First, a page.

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Maryam Al Kahwaja traveling in the U.S. in April 2011

Bahrain rights defender and acting President of the Bahrain Human Rights Center, Maryam Al Kahwaja traveling in the U.S. in April 2011. Image: Vice

(WNN) Manama, BAHRAIN, WESTERN ASIA: As Ms. Maryam Al-Khawaja was attempting to return home for a visit to Bahrain from her home in Denmark, the female human rights defender and acting President of the BCHR – Bahrain Center for Human Rights was stopped by a British Airways staff attendant and informed Al-Khawaja that she would not be allowed to board her plane because Bahrain’s government had placed her name on a ‘no-fly’ list.

Al-Khawaja has a long history as a human rights defender in Bahrain.  A Fulbright scholar who attended Brown University in the U.S., Al-Khawaja comes from an engaged human rights activist family with an outspoken pro-democracy father, Abdulhadi Al-Khawaja, who is two years into a life sentence as a prisoner of conscience in Bahrain. Maryam’s activist sister, Zainab Alkhawaja, is also serving a prison term.

Helping to provide translation services for journalists who would come into Bahrain in the early 2000s, in 2006 Al-Khawaja also brought a petition to the United Nations to bring attention to the growing corruption and human rights abuses escalating inside the region.

“If you see injustice and you don’t do anything about it then you are an enabler…,” said Al-Khawaja at a recent June 2013 TEDx talk she gave at SOAS, the School of Oriental Studies at the University of London, considered the world’s leading institution for the study of Asia, Africa and the Middle East. “…Alot of human rights activists and defenders are pushed into becoming human rights activists these days. These governments and these regimes are creating hundreds of new journalists – hundreds of new activists and human rights defenders, and I think it’s beautiful,” she added.

Al-Khawaja was not the only one banned from entering the country recently. London-based male journalist Hyder Abbasi, who works as a correspondent for Al Jazeera news, was also blocked from flying into the region while on a news gathering assignment.

According to human rights agency and watch-dog group, Human Rights Watch, the record for Bahrain on human rights abuse in the past years has shown an increase. The region has been plagued by race discrimination and sectarian violence splitting Bahrain’s Shiaa Muslims apart from the Royal House of Bahrain’s Sunni Muslims.

Denial of press freedom, control of the internet and restrictions on those who have spoken out on what they have described as “unfair policies” by the government has been ongoing. Following the pro-democracy uprising in the region in Mid-May 2011, the government arrested doctors as well as other medical workers who came to the emergency room aid of protesters who were seriously injured during the street rallies. On their arrest witness accounts by the medical professionals were officially made and delivered to the public, including medical humanitarian organization Doctors Without Borders/Médecins Sans Frontières, describing torture, humiliation and psychological abuse.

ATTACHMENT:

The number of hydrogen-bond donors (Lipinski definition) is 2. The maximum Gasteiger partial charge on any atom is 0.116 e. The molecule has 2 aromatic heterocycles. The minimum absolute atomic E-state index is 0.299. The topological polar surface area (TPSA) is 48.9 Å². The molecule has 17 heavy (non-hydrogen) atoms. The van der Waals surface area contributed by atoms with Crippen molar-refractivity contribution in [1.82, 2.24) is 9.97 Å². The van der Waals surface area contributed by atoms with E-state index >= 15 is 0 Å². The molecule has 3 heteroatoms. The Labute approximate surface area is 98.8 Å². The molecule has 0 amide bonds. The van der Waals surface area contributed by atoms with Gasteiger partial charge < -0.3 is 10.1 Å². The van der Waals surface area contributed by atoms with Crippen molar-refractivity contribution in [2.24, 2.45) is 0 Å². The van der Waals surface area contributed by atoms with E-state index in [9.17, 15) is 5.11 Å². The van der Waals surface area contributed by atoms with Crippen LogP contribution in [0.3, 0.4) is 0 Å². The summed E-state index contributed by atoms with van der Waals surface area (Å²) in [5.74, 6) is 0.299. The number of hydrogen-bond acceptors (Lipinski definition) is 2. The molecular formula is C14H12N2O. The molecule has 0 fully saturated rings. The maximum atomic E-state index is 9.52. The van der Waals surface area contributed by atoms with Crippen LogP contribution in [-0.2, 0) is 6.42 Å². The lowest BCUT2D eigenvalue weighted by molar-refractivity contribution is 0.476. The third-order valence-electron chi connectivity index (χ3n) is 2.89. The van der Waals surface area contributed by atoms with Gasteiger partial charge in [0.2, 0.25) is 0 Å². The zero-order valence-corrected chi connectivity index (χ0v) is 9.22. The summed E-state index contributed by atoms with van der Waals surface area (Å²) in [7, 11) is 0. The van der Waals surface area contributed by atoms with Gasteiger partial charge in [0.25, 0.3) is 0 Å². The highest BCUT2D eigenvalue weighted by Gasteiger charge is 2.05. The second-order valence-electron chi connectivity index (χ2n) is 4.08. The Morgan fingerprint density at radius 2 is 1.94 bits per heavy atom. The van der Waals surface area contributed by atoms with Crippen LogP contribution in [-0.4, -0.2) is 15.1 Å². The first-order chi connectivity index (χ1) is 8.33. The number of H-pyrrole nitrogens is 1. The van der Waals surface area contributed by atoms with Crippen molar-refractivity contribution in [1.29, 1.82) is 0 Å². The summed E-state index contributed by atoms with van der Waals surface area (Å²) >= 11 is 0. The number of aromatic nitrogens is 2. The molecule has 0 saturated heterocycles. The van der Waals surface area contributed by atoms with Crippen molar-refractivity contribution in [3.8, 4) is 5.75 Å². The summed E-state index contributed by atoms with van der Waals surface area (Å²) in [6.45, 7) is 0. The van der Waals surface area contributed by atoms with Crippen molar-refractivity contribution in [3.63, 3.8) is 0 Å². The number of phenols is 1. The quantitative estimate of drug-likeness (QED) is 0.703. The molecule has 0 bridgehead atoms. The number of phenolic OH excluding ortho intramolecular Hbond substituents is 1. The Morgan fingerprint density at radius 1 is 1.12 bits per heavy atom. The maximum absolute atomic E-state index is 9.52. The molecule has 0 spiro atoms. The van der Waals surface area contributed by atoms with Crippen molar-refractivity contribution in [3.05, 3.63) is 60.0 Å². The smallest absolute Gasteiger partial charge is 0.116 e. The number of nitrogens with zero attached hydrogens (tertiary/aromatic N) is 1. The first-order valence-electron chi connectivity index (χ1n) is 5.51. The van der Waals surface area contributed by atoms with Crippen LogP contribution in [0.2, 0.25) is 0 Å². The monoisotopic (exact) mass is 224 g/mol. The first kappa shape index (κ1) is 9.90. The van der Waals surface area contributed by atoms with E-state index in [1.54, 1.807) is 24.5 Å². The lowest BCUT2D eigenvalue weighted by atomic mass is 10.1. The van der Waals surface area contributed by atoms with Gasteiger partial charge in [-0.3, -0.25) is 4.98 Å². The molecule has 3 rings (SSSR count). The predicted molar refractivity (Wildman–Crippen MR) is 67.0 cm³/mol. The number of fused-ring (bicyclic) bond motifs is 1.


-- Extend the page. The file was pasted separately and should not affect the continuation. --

Recent events in mid-July in Bahrain saw the targeting of Shiaas and Shiaa mosques and places of worship by what has been described by the BCHR – Bahrain Center for Human Rights as “arbitrary arrests, excessive use of force, midnight house raids, attacking mosques and places of worship, and collective punishment.”

“In an ongoing and escalating campaign of discrimination against Shiaa Muslims, the BCHR has documented 5 cases in the last five days in which Shiaa mosques and places of worship were attacked and vandalized,” outlined the BCHR.

“The Bahrain Center for Human Rights (BCHR) is gravely concerned over the worsening crackdown and massive human rights violations committed by the Bahraini authorities following an alleged terror blast targeting a mosque at a pro-government area. There is particular concern in regards to how the authorities are using the incident to incite and promote sectarian hatred and violence,” continued statements by the BCHR.

With her travel plans Maryam was hoping she would be able to see her father and her sister in prison. She was also hoping to be able to help with a first-hand assessment of the growing need for greater safety measures for all rights defenders within the region.

At the United Nations Human Rights Council in September 2012, Bahrain agreed to ”lift all restrictions on movements of foreign journalists and international organizations defending human rights.”  But numerous reporting and relief agencies were not allowed entry into the region including Human Rights First, Physicians for Human Rights and the FIDH – International Federation for Human Rights.


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